Vascular endothelial growth factor (VEGF) is a factor normally found in the eye that helps to promote new blood vessel growth. As discussed in Question 59, prior to birth VEGF is believed to play a critical role in the development of blood vessels in the eye, as well as other parts of the body. Once a person is born, the role of VEGF is less clear. While VEGF still plays a role in normal physiologic activities in the body, it is also known to play a critical role in the development of abnormal blood vessels in the body. This has been demonstrated in numerous clinical trials in which various inhibitors of VEGF have led to prevention of various disease characteristics or prevention of the disease altogether.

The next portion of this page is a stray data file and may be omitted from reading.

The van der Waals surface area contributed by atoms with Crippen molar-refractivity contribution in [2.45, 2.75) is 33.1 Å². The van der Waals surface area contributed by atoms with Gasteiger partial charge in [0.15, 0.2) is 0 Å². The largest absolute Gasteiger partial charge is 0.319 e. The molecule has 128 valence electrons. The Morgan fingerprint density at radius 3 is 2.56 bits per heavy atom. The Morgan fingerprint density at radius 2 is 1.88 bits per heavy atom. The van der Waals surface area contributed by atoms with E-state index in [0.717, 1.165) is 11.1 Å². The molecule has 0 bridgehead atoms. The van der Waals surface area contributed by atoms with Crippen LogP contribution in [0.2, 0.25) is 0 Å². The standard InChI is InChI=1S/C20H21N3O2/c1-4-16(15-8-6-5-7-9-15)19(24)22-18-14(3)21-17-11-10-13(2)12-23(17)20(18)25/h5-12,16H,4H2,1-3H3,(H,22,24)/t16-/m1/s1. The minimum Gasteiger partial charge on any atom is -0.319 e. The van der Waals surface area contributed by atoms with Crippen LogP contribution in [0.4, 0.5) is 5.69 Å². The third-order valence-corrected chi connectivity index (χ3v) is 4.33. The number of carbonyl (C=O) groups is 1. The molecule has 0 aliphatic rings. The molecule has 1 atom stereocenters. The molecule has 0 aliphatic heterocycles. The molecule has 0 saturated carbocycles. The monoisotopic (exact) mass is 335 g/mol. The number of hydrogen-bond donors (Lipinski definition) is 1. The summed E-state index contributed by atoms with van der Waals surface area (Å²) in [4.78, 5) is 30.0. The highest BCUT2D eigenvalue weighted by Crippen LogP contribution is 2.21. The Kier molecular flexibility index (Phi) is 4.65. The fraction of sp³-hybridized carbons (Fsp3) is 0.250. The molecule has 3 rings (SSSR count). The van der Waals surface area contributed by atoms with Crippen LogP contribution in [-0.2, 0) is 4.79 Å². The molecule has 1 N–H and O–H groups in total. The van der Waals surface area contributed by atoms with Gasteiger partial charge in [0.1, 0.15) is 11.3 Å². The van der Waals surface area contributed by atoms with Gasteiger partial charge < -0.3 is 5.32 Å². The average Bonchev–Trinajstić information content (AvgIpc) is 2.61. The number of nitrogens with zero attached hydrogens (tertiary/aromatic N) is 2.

Anti-VEGF agents, such as Lucentis of Avastin, work by blocking VEGF. VEGF is required for the growth of the abnormal new blood vessels associated with wet macular degeneration. Anti-VEGF agents either bind to circulating VEGF, preventing it from binding to its receptor, or anti-VEGF agents may actually block the receptor, preventing circulating VEGF from attaching to the receptor. VEGF must bind with its receptor to initiate its actions, such as blood vessel growth or increased leaking. Other anti-VEGF therapies currently under investigation may try to inhibit the production of VEGF on a molecular level—that is, before it is even made. All anti-VEGF therapies share the common goal of pre-venting VEGF from carrying out its actions.